Challenge,  On Writing,  publishing,  Topic of the Night,  workshops,  Writing in Public

Some New Workshop Ideas

New Workshop Ideas

After meetings this afternoon, Kris and I headed over to the valley to do some shopping, have dinner and see a movie. On the way back we got talking about ideas for new workshops. See topic of the night below on a few of them.


The Day

WMG Publishing meeting at 2 p.m. and then around 4 p.m. Kris and I headed for the valley. We live on the Oregon Coast, so at times we go into the Wallamette Valley to just get away.

So we did some shopping, had diner and saw a movie.

Got home around 12 p.m. and I did a little e-mail, watched some news, had a snack, and got to my writing computer around 1:30 a.m.

I did 1,250 words by 2:30 a.m., took a break.

Did another 1,200 words by 3:30 a.m. when I decided I was too tired to keep going.

So 2,450 words today and a fun afternoon and evening in the valley.


July Workshop Schedule

All July workshops have room. All are limited to five writers max.

All details at

Class #1… July 5th … Author Voice
Class #2… July 5th … How to Write Thrillers
Class #3… July 5th … Adding Suspense to Your Writing
Class #4… July 5th … Plotting With Depth
Class #5… July 5th … Character Development
Class #6… July 6th … Depth in Writing
Class #7… July 6th … Advanced Character and Dialog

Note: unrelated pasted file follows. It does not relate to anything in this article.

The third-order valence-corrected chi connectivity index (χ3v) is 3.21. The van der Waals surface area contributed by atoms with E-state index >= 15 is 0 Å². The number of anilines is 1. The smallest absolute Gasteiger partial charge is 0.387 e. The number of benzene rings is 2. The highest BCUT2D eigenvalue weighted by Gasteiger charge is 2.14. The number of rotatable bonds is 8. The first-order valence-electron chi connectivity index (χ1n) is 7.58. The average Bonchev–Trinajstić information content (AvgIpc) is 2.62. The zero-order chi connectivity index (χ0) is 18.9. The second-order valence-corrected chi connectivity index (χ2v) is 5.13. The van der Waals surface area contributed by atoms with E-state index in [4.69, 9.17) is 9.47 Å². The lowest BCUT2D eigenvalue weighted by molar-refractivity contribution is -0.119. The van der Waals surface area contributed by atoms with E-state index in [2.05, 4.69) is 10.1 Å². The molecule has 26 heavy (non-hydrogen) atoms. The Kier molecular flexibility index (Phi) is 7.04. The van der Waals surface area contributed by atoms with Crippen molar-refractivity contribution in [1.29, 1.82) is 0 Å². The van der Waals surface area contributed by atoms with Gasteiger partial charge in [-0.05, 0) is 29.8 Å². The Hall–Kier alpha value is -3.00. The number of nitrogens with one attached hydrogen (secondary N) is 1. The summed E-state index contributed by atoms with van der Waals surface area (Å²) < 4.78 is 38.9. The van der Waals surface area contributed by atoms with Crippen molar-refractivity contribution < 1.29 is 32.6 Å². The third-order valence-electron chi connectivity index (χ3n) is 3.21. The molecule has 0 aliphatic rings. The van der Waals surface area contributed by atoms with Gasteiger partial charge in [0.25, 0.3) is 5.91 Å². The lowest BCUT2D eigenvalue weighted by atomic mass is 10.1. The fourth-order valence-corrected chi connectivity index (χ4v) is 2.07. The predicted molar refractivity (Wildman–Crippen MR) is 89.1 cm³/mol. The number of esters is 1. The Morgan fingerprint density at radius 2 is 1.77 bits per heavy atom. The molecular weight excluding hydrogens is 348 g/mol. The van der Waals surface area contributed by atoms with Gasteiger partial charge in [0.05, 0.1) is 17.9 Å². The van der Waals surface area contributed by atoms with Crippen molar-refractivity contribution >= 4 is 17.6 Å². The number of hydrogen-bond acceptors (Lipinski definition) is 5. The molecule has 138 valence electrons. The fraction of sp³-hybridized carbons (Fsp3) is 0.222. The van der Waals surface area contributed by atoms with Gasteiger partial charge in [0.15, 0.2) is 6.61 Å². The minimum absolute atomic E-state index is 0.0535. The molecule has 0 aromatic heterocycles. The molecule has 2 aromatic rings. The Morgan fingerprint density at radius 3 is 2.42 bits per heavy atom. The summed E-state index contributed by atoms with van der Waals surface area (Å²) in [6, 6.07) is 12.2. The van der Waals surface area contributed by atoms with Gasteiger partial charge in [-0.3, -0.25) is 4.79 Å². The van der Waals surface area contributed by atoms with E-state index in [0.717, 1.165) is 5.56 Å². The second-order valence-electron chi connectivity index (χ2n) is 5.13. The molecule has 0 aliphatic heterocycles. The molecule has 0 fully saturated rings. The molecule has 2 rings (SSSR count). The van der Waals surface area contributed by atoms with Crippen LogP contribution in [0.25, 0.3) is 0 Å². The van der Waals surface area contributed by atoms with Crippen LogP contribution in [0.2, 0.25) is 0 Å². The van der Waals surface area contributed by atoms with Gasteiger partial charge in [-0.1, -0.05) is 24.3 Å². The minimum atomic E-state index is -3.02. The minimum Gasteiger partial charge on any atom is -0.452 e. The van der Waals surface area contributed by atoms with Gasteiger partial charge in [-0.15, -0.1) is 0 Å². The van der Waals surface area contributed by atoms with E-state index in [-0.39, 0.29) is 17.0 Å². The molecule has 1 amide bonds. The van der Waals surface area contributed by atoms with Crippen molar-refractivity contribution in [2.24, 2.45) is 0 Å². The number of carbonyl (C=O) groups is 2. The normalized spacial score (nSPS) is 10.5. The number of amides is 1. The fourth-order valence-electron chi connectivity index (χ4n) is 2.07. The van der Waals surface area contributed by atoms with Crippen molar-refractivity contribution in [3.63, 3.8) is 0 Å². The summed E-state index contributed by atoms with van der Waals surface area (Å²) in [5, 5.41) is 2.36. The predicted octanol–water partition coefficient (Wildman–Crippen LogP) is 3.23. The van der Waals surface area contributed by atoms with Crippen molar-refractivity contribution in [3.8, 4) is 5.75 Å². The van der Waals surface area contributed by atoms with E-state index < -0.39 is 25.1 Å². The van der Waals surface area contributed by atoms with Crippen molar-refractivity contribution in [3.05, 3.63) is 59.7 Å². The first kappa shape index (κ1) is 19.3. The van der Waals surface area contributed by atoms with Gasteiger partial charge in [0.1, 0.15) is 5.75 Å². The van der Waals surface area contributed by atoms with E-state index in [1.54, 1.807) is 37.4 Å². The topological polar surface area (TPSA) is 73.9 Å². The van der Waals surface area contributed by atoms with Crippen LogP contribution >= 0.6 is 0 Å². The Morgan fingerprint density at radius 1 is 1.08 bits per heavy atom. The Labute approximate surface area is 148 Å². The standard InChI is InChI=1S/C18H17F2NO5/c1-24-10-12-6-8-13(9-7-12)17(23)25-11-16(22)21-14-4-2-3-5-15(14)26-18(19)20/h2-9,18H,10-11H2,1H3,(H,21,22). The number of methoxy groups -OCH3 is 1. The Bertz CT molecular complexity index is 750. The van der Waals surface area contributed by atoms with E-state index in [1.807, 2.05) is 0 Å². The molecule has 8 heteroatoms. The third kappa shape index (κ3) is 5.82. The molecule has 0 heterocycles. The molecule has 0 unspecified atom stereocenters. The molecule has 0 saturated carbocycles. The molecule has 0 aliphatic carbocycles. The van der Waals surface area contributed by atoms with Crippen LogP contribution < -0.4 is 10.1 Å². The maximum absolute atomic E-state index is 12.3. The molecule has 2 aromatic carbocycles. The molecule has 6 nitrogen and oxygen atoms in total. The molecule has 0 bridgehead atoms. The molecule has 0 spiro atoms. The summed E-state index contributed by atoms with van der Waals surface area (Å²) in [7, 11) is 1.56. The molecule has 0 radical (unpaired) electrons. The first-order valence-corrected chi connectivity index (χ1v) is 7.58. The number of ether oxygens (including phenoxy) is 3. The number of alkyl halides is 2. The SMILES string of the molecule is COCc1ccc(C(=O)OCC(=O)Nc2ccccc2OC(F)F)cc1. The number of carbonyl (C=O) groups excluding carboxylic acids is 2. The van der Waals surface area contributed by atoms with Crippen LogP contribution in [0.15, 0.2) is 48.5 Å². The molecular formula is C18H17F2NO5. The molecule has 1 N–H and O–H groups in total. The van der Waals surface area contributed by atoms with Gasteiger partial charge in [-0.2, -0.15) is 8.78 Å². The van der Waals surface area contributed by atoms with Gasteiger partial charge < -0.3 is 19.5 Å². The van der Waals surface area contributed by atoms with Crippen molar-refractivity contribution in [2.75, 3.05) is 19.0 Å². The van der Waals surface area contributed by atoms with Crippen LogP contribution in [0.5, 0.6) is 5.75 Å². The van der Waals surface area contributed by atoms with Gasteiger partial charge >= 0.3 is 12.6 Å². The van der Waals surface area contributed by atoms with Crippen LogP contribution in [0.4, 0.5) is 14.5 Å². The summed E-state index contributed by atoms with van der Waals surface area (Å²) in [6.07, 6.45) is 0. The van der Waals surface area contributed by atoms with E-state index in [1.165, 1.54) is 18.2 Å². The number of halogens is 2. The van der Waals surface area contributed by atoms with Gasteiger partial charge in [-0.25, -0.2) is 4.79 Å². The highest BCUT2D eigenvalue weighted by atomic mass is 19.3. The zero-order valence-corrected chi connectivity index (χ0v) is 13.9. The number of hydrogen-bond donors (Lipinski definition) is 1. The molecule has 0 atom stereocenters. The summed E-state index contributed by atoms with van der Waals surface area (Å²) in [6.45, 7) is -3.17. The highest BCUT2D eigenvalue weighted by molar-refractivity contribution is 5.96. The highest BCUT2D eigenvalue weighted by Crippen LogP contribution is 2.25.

Class #8… July 6th … Cliffhangers
Class #9… July 6th … Pacing Your Novel
Class #10… July 6th … Teams in Fiction

Classic Workshops and Lectures are also available at any time.


Topic of the Night: Some New Workshop Ideas 

We saw a movie tonight called Money Monster. Now it was a damn fine movie, and we both liked it. On the hour-long drive home, Kris asked me what I thought of the movie and I said “It was right on the rails, just perfect.”

She agreed. Great characters and a plot on the rails makes for a very, very satisfying movie.

And then Kris said, “That would make a good workshop. Teach people how to write on the rails and make the story work.”

So that was workshop idea one. Let me explain.

Every genre has reader or viewer expectations. If you, the writer, understand those expectations, you can really, really please your readers or viewers by telling an original story yet keeping it inside of viewer expectation. That’s what Kris and I call “On the rails.”

On the rails means reader expectations are met. And in every genre there are a bunch of reader expectations that if you follow, you sell more copies and get readers telling others about your book. Doesn’t mean the book isn’t original, not at all. It means that in your original story you gave readers what they wanted.

Reader expectations for me are so ingrained now, I don’t even much think about them and never as I write.